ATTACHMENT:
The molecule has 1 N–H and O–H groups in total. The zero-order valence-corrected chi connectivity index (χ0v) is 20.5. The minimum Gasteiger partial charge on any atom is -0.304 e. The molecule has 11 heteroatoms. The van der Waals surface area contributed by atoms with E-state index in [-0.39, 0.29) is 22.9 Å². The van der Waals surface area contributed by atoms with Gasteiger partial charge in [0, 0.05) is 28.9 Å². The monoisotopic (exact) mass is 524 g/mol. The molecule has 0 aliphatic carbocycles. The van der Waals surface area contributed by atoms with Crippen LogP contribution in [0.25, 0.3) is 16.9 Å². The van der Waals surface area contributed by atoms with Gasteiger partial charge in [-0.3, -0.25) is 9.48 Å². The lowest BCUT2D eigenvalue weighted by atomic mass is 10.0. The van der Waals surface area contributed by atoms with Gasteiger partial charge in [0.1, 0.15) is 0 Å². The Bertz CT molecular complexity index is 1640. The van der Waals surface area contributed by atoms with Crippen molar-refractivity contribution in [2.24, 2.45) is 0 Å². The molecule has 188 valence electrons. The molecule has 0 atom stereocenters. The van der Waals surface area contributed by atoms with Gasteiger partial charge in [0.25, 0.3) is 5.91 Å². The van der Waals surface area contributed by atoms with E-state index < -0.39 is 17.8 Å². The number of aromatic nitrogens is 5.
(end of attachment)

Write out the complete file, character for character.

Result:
The molecule has 1 N–H and O–H groups in total. The zero-order valence-corrected chi connectivity index (χ0v) is 20.5. The minimum Gasteiger partial charge on any atom is -0.304 e. The molecule has 11 heteroatoms. The van der Waals surface area contributed by atoms with E-state index in [-0.39, 0.29) is 22.9 Å². The van der Waals surface area contributed by atoms with Gasteiger partial charge in [0, 0.05) is 28.9 Å². The monoisotopic (exact) mass is 524 g/mol. The molecule has 0 aliphatic carbocycles. The van der Waals surface area contributed by atoms with Crippen LogP contribution in [0.25, 0.3) is 16.9 Å². The van der Waals surface area contributed by atoms with Gasteiger partial charge in [-0.3, -0.25) is 9.48 Å². The lowest BCUT2D eigenvalue weighted by atomic mass is 10.0. The van der Waals surface area contributed by atoms with Gasteiger partial charge in [0.1, 0.15) is 0 Å². The Bertz CT molecular complexity index is 1640. The van der Waals surface area contributed by atoms with Crippen molar-refractivity contribution in [2.24, 2.45) is 0 Å². The molecule has 188 valence electrons. The molecule has 0 atom stereocenters. The van der Waals surface area contributed by atoms with Gasteiger partial charge in [0.25, 0.3) is 5.91 Å². The van der Waals surface area contributed by atoms with E-state index < -0.39 is 17.8 Å². The number of aromatic nitrogens is 5.